In 1956, Dwight D. Eisenhower charged the United States with increasing its capacity to train young men and women to “wage peace” around the world. One year later, Eisenhower embraced the idea of dedicating a school within American University that was predicated on service to the global community by participating in a ground breaking ceremony for the original School of International Service building on June 9, 1957.
On May 14, 2010, American University will open the doors of its newest building at a symbolic ribbon cutting ceremony for members of the Board of Trustees. This event celebrates a new 70,000 square-foot, eco-friendly building, and the school's mission to wage peace. The official opening of the new building will take place on September 23, 2010.
Renowned “green” architect William McDonough designed the new building to reinforce the values inherent in the school’s mission. Its design, construction, and operation reflect the School of International Service’s commitment to advancing ecological stewardship, preserving transparency and human dignity, and working for social justice. As an environmentally-friendly structure, the new building epitomizes healthy living and will reduce energy consumption, minimize construction waste, and create a space that will protect public health.
Designed for LEED certification with the goal of being gold rated, McDonough developed a building that focuses on key elements of human and environmental health, including sustainable site development, water savings, materials selection, and indoor environmental quality. By using natural light, nontoxic materials, and climate controls that ensure the quality of indoor air, AU incorporated each of the LEED pillars.
Faculty and students from the Global Environmental Politics Program within the School of International Service were also involved in the new building's planning and design.“Thanks to our students, faculty and the leadership of William McDonough, the new School of International Service will be a vibrant center for teaching, learning, and research, that reflects today’s socially-conscious students who are striving to create an environment of global peace,” said Louis Goodman, Dean of AU's School of International Service.
“Our new home will go a long way towards inspiring our community to reach new levels of global responsibility and public understanding. It will also inspire students on multiple levels to engage with the great issues of our time, including sustainability,” said Goodman.
In order to achieve this goal, the new SIS building will have important ‘green’ attributes including:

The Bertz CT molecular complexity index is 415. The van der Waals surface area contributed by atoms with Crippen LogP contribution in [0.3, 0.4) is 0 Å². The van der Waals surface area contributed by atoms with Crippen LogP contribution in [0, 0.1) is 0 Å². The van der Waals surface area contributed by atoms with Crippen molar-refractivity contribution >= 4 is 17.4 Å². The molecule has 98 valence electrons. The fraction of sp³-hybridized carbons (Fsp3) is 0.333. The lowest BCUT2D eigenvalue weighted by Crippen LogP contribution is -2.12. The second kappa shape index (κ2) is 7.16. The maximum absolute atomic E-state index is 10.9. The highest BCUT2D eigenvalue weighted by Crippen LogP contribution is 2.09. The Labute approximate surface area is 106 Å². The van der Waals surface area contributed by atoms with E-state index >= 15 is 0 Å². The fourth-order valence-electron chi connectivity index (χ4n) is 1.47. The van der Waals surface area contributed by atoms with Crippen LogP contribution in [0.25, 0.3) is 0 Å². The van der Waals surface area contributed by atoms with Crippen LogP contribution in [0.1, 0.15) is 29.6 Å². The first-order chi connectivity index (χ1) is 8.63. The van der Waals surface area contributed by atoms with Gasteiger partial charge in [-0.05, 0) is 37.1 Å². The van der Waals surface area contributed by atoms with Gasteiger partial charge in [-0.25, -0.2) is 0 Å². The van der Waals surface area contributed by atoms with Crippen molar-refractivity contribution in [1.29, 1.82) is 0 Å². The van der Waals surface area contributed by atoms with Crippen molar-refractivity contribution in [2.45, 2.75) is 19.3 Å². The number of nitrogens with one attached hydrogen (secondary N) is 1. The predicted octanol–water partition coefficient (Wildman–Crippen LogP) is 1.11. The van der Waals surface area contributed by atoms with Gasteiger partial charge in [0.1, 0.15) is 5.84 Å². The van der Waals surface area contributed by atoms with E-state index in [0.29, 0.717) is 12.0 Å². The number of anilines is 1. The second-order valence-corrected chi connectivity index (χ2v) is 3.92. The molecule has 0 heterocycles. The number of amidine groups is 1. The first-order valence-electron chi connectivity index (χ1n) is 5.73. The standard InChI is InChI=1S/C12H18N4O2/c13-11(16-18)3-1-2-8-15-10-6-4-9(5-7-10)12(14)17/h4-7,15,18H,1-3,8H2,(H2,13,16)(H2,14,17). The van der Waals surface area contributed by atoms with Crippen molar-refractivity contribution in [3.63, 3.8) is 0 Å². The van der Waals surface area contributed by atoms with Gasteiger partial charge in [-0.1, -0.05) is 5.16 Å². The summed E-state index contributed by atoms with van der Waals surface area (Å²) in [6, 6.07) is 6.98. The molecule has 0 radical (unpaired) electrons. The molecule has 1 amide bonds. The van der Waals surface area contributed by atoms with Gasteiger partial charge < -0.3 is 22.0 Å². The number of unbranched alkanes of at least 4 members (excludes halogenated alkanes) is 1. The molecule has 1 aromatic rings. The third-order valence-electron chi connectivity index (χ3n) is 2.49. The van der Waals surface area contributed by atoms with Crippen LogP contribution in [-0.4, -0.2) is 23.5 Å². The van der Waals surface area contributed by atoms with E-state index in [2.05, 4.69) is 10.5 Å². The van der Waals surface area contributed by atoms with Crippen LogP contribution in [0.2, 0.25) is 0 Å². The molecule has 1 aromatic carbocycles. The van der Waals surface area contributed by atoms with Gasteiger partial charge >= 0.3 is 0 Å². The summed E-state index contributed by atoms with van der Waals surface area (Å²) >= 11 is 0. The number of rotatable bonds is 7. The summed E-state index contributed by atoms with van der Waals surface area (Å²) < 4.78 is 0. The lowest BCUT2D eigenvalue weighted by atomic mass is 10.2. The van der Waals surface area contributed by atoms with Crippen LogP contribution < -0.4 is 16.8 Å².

- 3,230 square-feet of photovoltaic solar panels on the roof reduce reliance on nonrenewable sources
- Skylights in the atrium bring in natural daylight
- Nontoxic materials and state-of-the-art green installations increase natural air flow and effective ventilation
- Rain water is collected and used for landscape irrigation
- Low-flow faucets and fixtures reduce water consumption
- Among the largest LED-lit spaces in Washington, D.C.
- First building with three solar water heating systems in Washington, D.C.
As a result of its design and various eco-friendly attributes, the new building brings in a large amount of natural daylight through its large expanses of glass and atrium skylights. With its open seating areas, terrazzo flooring, and inviting entry way, the building will serve as the ideal environment for learning, sharing ideas, and embracing the school's dedication to transparency.
"From the spacious windows to the illuminated offices, we wanted the design of the new SIS building to reflect a sense of openness that would welcome faculty and staff to communicate and share ideas and creative solutions," says Goodman.
Thirty of American University’s buildings are registered for LEED accreditation, the nationally accepted benchmark for the design, construction, and operation of high performance green buildings. Throughout the entire campus, AU continues to make additions to its green campaign, including initiatives in transportation, grounds, water, energy and waste management. American University will submit its plan to achieve carbon neutrality on May 15, 2010 as an active participant in the American College and University President's Climate Commitment.